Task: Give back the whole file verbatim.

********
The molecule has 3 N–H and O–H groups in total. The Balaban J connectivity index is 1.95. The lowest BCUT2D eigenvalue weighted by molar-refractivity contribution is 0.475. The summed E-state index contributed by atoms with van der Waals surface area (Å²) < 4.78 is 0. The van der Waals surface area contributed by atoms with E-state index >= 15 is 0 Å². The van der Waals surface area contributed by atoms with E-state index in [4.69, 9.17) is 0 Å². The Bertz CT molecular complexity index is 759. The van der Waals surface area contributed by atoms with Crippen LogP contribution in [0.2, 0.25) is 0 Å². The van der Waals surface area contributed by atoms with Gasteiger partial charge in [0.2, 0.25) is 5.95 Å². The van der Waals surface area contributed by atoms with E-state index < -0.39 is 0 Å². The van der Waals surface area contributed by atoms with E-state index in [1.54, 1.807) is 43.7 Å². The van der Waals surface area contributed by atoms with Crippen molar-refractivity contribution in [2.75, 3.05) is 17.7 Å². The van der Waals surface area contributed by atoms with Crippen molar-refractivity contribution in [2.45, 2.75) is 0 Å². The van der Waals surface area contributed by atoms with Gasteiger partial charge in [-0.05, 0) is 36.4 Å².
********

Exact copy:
The molecule has 3 N–H and O–H groups in total. The Balaban J connectivity index is 1.95. The lowest BCUT2D eigenvalue weighted by molar-refractivity contribution is 0.475. The summed E-state index contributed by atoms with van der Waals surface area (Å²) < 4.78 is 0. The van der Waals surface area contributed by atoms with E-state index >= 15 is 0 Å². The van der Waals surface area contributed by atoms with E-state index in [4.69, 9.17) is 0 Å². The Bertz CT molecular complexity index is 759. The van der Waals surface area contributed by atoms with Crippen LogP contribution in [0.2, 0.25) is 0 Å². The van der Waals surface area contributed by atoms with Gasteiger partial charge in [0.2, 0.25) is 5.95 Å². The van der Waals surface area contributed by atoms with E-state index < -0.39 is 0 Å². The van der Waals surface area contributed by atoms with E-state index in [1.54, 1.807) is 43.7 Å². The van der Waals surface area contributed by atoms with Crippen molar-refractivity contribution in [2.75, 3.05) is 17.7 Å². The van der Waals surface area contributed by atoms with Crippen molar-refractivity contribution in [2.45, 2.75) is 0 Å². The van der Waals surface area contributed by atoms with Gasteiger partial charge in [-0.05, 0) is 36.4 Å².